After an exodus of residents during the pandemic, San Francisco is starting to see people trickle back as the economy gradually reopens, pushing rents higher for the first time since last year’s lockdowns. | Marlena Sloss/Bloomberg via Getty Images
America’s high home prices could turn us into a nation of renters.
Noelle listed her house on a Thursday last August and accepted one of several offers above her asking price the following Tuesday. The 36-year-old auction house employee wanted to capitalize on the red-hot real estate market to sell her family’s home of 10 years in order to make enough money to buy her dream house. She’d planned on living in a nearby Long Island rental for six months to wait for prices to calm down and better options to come on the market. Now, Noelle thinks it could take two years, and she’s even considering buying a fixer-upper to give her family options.
“This is going to be a different summer than we expected,” Noelle told Recode. Her old house had a pool and a big backyard. Her rental has a small backyard, no pool, and is not as big as the four-bedroom colonial she had.
Noelle, who requested that we not use her last name, is one of the millions of Americans contending with the double-edged sword of a booming housing market. The sellers’ market is making those who already own homes even wealthier, while high prices push homeownership further out of reach for many Americans. In turn, the housing boom is creating a new population of home renters: people who in years past would have been able to afford a home but are now getting priced out.
While some people prefer renting a home to buying one, the home rental trend can’t be divorced from the high price of homes, which is forcing many people to rent what they can’t buy. Home prices are astronomically high, but houses are nonetheless being plucked off the market faster than ever. In March, the median single-family home in the US sold for a record $335,000 and typically spent just 18 days on the market (it took twice as long in the already hot market in March 2019, when the median price was $261,500), according to the National Association of Realtors.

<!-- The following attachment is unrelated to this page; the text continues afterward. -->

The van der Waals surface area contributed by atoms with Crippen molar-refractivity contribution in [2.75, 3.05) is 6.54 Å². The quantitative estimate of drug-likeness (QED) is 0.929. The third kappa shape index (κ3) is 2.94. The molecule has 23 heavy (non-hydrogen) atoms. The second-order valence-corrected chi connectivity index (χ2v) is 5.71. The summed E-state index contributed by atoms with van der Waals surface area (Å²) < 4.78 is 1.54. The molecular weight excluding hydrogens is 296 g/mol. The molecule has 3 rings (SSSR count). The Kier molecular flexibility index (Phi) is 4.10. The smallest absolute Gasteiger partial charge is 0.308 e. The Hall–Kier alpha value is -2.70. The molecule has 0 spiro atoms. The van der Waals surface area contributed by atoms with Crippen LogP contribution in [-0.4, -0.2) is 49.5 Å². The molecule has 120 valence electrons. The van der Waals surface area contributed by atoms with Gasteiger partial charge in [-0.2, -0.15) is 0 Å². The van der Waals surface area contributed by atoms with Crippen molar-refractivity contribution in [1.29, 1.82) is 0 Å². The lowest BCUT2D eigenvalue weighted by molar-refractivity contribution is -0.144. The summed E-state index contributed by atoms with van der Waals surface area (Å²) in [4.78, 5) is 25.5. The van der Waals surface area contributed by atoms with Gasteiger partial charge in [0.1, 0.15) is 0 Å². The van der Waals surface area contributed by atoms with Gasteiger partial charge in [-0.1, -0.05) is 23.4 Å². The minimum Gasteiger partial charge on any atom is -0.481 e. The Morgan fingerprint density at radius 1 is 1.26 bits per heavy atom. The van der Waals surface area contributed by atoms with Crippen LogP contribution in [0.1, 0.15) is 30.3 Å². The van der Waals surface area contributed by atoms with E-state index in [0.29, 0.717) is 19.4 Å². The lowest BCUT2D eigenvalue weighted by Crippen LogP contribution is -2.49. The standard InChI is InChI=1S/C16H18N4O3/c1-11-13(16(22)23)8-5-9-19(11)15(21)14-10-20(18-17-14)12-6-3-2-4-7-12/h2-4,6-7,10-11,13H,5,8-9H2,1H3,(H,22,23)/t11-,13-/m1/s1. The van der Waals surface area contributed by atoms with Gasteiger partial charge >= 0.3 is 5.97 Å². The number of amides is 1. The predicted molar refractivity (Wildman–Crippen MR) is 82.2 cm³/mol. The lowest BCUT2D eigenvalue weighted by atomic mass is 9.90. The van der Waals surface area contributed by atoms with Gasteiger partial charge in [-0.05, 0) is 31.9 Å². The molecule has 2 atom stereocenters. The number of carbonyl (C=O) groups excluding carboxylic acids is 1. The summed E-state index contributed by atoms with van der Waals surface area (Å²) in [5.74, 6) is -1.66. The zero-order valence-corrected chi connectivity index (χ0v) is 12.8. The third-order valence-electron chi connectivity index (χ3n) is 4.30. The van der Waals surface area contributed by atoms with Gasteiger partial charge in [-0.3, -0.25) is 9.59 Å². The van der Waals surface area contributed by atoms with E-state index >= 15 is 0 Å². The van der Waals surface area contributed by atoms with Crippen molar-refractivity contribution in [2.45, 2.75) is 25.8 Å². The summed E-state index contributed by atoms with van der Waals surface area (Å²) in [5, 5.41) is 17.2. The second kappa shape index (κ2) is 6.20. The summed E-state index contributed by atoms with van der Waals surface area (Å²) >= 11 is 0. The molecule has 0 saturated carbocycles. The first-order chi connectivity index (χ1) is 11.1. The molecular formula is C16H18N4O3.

Most recently, the pandemic and the premium that it put on private indoor and outdoor space has driven demand and prices. But like many things, this was an existing trend that the pandemic merely accelerated, and it has its roots in a confluence of factors, from an aging millennial population to an influx of private equity.
What’s driving up prices on houses
Some 5.6 million single-family homes sold last year — more than at any time since the housing bubble — and the prices of those homes were up 9 percent from a year before, according to the National Association of Realtors. The organization expects average housing prices to go up another 9 percent this year — another huge jump from the typical 3-5 percent annual price growth and far above the rates at which people’s income is rising.
Though not the root cause, the pandemic did accelerate those costs, as schooling and working from home made having a nice, large living space all the more important.
“It has reminded us all of the importance of home and how essential it is to have a safe space of shelter from the outside world,” Zillow Group principal economist Chris Glynn told Recode.
The pandemic also allowed subsets of Americans who remained employed — usually those who were more gainfully employed in the first place — to save money for a downpayment, as there was less for them to spend their money on.
“It’s like everybody got locked in their house and got forced to save, which is a home-builder’s dream,” John Burns, CEO of his eponymous John Burns Real Estate Consulting, told Recode.
Coupled with historically low mortgage interest rates, this past year has encouraged many Americans to try their luck buying a house.
The reasons are demographic as well. Millennials, who make up the largest living cohort, have arrived at the age where they’re forming new households and buying their first and even second homes (though that milestone happened later than in previous generations). And as millennials with growing families flock to the housing market, the supply of homes has not been enough to keep up.